Lessons of war in Ukraine for the West
The State of Play
As Ukraine enters 2023, Russia shows no signs of ending its ill-fated war. Putin continues to hold contrived and maximalist demands of “de-nazification” and “de-militarization” of Ukraine and annexation of pieces of Ukrainian territory. He is willing to entertain the notion of negotiations only if it is with the United States (and perhaps the West), not with Ukraine, and only for the purpose of ratifying his demands. To get his way, he is deliberately targeting Ukrainian civilians and the civilian power and water infrastructure, hoping to create a new humanitarian crisis that leads to Western pressure on Ukraine to end the war.
Despite these demands, however, Russia increasingly lacks the ability to achieve them. Russia has significantly depleted its conventional military forces, including personnel, heavy equipment, ammunition, missiles and more. It is sending untrained and poorly equipped recruits to the front, where they suffer heavy casualties. Russian forces are unable to take new territory and have failed to hold territories already taken, including areas Russia claims to have “annexed”. Russia is dependent on purchases from Iran and is seeking support from North Korea and Belarus – hardly capable and determined allies. Russian missile and drone attacks on Ukraine continue, but with decreasing impact as Ukrainian air defenses are improving.
When the large-scale invasion began in February, most observers believed Russia would defeat Ukraine quickly. That prediction, and many others over the course of months, all proved wrong. Ukrainians stood and fought. The Russian army was far less capable, disciplined and motivated than had been believed. The Ukrainian army was far better trained, more innovative and motivated than had been believed. The Ukrainian population proved remarkably resilient, and through that inspired the world. Putin turned out to be poorly informed and advised, and far less competent as a leader than expected. Zelenskyy turned out to be far better.
As a result of these past misjudgments about Russia’s war in Ukraine, the beginning of 2023 is a good time to take stock of the lessons the West should by now have learned, and to allow these lessons to guide Western policies in the future. Fundamentally, there is no possibility that Russia can achieve its objectives in Ukraine. There is, however, a good possibility that Ukraine can achieve its objectives of restoring its sovereignty and territorial integrity. The West should therefore be making decisions to accelerate the achievement of that Ukrainian goal as quickly as possible, and with the least suffering and loss of life possible.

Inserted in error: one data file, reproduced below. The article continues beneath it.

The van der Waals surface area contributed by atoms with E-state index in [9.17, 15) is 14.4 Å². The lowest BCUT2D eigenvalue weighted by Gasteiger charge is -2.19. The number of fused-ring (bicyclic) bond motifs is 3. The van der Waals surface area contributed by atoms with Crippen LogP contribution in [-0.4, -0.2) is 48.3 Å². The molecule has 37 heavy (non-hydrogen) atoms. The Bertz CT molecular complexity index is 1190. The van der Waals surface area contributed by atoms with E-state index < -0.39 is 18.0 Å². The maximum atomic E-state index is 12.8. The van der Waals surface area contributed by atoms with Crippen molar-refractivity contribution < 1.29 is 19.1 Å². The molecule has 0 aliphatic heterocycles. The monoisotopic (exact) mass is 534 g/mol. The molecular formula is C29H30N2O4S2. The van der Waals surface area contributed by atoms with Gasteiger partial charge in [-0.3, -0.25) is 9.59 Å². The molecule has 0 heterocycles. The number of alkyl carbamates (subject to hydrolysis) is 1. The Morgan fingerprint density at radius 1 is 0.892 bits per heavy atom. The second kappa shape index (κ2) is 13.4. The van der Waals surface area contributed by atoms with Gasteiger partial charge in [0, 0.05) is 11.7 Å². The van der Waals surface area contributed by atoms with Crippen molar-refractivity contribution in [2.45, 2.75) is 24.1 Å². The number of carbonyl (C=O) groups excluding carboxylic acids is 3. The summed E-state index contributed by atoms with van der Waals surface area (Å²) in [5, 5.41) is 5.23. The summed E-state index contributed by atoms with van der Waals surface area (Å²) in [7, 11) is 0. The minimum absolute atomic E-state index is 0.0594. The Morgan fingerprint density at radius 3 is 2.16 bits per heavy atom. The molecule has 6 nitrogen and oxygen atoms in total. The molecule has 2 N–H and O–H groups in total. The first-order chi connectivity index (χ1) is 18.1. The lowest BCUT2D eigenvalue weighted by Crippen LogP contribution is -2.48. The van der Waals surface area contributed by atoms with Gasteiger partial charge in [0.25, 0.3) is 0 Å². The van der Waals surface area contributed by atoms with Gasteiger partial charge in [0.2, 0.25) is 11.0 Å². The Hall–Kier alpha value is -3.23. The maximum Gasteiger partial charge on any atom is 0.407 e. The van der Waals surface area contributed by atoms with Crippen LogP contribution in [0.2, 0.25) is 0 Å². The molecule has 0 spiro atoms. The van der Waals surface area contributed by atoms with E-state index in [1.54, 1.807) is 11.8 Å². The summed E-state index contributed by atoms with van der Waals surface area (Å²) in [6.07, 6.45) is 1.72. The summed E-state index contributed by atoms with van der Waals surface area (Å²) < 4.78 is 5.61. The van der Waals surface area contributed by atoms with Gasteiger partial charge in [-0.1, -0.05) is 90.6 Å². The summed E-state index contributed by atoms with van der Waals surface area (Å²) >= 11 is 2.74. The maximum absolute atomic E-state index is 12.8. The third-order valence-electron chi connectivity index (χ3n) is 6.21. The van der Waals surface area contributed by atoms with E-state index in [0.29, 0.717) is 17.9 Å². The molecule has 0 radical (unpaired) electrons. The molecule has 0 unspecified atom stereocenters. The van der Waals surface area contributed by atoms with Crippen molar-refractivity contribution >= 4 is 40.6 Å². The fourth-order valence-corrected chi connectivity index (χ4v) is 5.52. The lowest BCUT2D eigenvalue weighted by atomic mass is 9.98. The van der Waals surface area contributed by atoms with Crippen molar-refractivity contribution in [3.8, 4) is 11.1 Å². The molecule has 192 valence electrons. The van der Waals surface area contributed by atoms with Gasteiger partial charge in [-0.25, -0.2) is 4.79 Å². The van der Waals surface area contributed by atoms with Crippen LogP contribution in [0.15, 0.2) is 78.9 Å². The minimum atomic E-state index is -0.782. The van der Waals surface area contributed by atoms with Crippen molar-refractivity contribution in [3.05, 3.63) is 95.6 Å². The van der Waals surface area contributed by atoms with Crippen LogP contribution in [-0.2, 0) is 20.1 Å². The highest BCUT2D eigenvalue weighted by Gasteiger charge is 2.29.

Here are nine lessons the West should learn about Russia’s war against Ukraine:
1.Under Putin, Russia has explicitly adopted a fascist and imperialist ideology by which it justifies aggression and war crimes, making it a threat to all of Europe. If Russia defeats Ukraine, Putinism will continue to define Russian policy, and countries such as the Baltic States, Poland, Sweden and Finland will all be potential targets of future attacks. For Europe to be secure in the future, Putinism must be defeated and Russian forces expelled from Ukraine. Just as with Germany and Japan after World War II, at the end of this war, Russia must accept responsibility for the crimes committed by the Putin regime and must agree in future to live within its borders.
2. Ukraine will never willingly cede any territory to Russia and must not be pressured to do so. Any land in Ukraine that Russia controls is land where Ukrainians may be tortured, raped, executed and persecuted, as we have seen in Bucha, Irpin, Kherson, Lyman and elsewhere. Ukrainians will not leave their compatriots to such a fate – and it would be reprehensible for anyone in the West to suggest they should do so. As President Zelenskyy has said, any negotiations with Russia must be premised on the full withdrawal of Russian forces, reparations to Ukraine for damage caused by Russia, prosecution of Russian war crimes, and the provision of security guarantees to Ukraine against future Russian aggression.
3. Crimea has only been “annexed” by Russia for 8 years. The West must not fall for Putin’s disinformation campaign suggesting that Crimea (or other provinces of Ukraine) have always been Russian. Crimea has a thousands-year history which far pre-dates any time when it was controlled by Russia. At various times it was under Ukrainian, Turkish, Greek or Russian rule. It was part of an independent Ukraine for 25 years before Russia seized it in 2014 – far longer than the time since Russia’s recent claimed annexation. The West should therefore fully support Ukraine’s expulsion of Russian forces from all of Ukraine – not imply that there is some difference between territory seized after February 24, 2022, and that seized in 2014 and 2015.